Python and C++ easily complement each other. Python gives you rapid development and flexibility, C++ gives you speed and industrial strength tools. While there is no standard tool for extending Python with C++, there are many Python wrappers to C++ libraries, particularly GUI toolkits. the developers of these interfaces haven't just given us the wrappings, they have given us the wrappers as well, tools to give any C++ object a Python interface.
Sip and SWIG are used to automatically generate interfaces without having to write a lot of helping code. SWIG is primarily used with C code. Sip is a derivative of SWIG that focuses on C++ code. SIP was developed by the Kompany to assist them in creating python interfaces to the Qt GUI toolkit and the K Desktop Environment. While automatic generation sounds nice, it isn't completely automatic. You still end up having to write code for more complex programs and tweak your results. For some tasks creating an extension by hand is preferable.
Paul DeBois's CXX makes it easier to write C++ extension for Python. It is essentially a C++ version of Python's C API. CXX handles reference counters and converts exceptions. It eliminates the bulk of the type checking and cleanup that clutters most C++ extensions. This helps you focus on the important parts of the code you are writing. It allows you to use C++ Standard Template Library containers as Python lists and tuples. Perhaps it was this that inspired Tom Malcolmson to create PySTL exposing the Standard Template Library to Python.
Using a modified version of CXX Malcolmson has begun work on making STL containers and algorithms easily accessable to Python. While much of the STL is redundant with features of Python itself, it is faster. Using PySTL you could speed up certain functions, trading some portability for native speed. You could also use PySTL educationally, to explore the STL interactively from Python. The project is in its infancy and support for Linux and Unix is minimal, Malcolmson is a Windows developer. He provides source code including a configure script and makefiles for Unix systems, but I was unable to get it to compile on a RedHat 7.1 system. There are precompiled binaries available for Windows users.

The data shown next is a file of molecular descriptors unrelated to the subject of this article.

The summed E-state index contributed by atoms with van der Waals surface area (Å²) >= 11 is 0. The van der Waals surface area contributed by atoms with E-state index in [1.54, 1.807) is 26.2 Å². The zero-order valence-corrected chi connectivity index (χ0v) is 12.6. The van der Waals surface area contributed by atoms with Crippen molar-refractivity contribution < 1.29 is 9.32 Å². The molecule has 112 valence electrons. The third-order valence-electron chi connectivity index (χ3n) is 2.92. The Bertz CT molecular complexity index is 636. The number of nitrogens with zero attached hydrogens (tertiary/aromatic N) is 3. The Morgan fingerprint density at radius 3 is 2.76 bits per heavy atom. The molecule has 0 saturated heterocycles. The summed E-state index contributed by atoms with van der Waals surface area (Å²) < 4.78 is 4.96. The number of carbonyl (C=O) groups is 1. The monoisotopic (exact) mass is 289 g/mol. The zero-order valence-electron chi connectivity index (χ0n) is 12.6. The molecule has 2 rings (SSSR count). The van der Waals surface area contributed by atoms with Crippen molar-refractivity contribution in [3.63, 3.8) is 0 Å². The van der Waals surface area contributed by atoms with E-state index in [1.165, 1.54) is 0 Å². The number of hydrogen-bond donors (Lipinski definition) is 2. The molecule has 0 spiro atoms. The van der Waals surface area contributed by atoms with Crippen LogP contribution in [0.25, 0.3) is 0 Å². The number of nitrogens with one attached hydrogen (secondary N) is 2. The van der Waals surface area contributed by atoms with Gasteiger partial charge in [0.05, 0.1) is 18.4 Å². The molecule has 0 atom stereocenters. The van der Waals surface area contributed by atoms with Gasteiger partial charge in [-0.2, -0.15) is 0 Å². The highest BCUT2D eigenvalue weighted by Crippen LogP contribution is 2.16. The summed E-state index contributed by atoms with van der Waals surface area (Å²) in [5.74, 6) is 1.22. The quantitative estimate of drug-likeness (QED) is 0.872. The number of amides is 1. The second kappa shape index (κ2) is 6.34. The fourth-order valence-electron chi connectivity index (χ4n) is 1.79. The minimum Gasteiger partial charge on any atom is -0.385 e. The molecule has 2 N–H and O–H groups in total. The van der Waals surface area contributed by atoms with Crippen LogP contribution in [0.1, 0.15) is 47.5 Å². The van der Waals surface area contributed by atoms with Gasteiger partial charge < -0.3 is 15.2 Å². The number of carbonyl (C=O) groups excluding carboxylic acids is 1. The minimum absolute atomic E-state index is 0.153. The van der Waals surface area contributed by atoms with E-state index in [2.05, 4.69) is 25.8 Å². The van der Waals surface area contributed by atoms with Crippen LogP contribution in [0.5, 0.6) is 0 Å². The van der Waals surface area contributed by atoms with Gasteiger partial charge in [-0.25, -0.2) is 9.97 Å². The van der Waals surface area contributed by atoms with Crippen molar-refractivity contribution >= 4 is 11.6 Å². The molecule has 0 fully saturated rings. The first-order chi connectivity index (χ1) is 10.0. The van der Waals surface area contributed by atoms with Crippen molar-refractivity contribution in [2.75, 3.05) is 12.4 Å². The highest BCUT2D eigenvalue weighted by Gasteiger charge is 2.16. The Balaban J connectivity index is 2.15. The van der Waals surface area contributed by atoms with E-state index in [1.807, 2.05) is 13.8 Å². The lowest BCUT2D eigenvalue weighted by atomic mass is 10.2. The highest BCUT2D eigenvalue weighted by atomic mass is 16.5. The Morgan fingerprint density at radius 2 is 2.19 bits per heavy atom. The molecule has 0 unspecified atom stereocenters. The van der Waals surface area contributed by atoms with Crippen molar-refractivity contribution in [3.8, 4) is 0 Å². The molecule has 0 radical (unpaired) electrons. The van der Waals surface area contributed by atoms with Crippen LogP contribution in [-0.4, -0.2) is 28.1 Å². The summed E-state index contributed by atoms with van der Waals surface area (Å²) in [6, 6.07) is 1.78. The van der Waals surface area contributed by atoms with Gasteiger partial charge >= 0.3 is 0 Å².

The educational aspect of PySTL intrigued me enough that I went looking for more STL information. I found a good STL tutorial on the late Jak Kirman's web pages. Python programmers may recognize him for his Perl/Python Phrasebook. Kirman died suddenly late last year. I don't know how much longer Brown University will continue to host his pages, so look them over while you still can.
One final tool I would like to mention is David Abrahams' Boost.Python. With Boost.Python you write a small bit of helping code to create a shared library your Python program can import and use. Like Sip it is designed to take advantage of existing code as well as writing new extensions. Like CXX it handles references, callbacks, typechecking and cleanup for you. Writing interfaces for long pieces of code might be tedious, but the process is simple and you have greater control than using an automated wrapping tool. Abrahams has written thorough documentation for Boost.Python, including a comparison page that lists even more tools I haven't covered here.
With these tools, there is no reason to choose between Python and C++. You can start with one and use it as a launching point for learning the other. If you know both, you can take advantage of the strengths of both, achieving more faster with a hybrid project than you could with either alone.
Stephen Figgins administrates Linux servers for Sunflower Broadband, a cable company.
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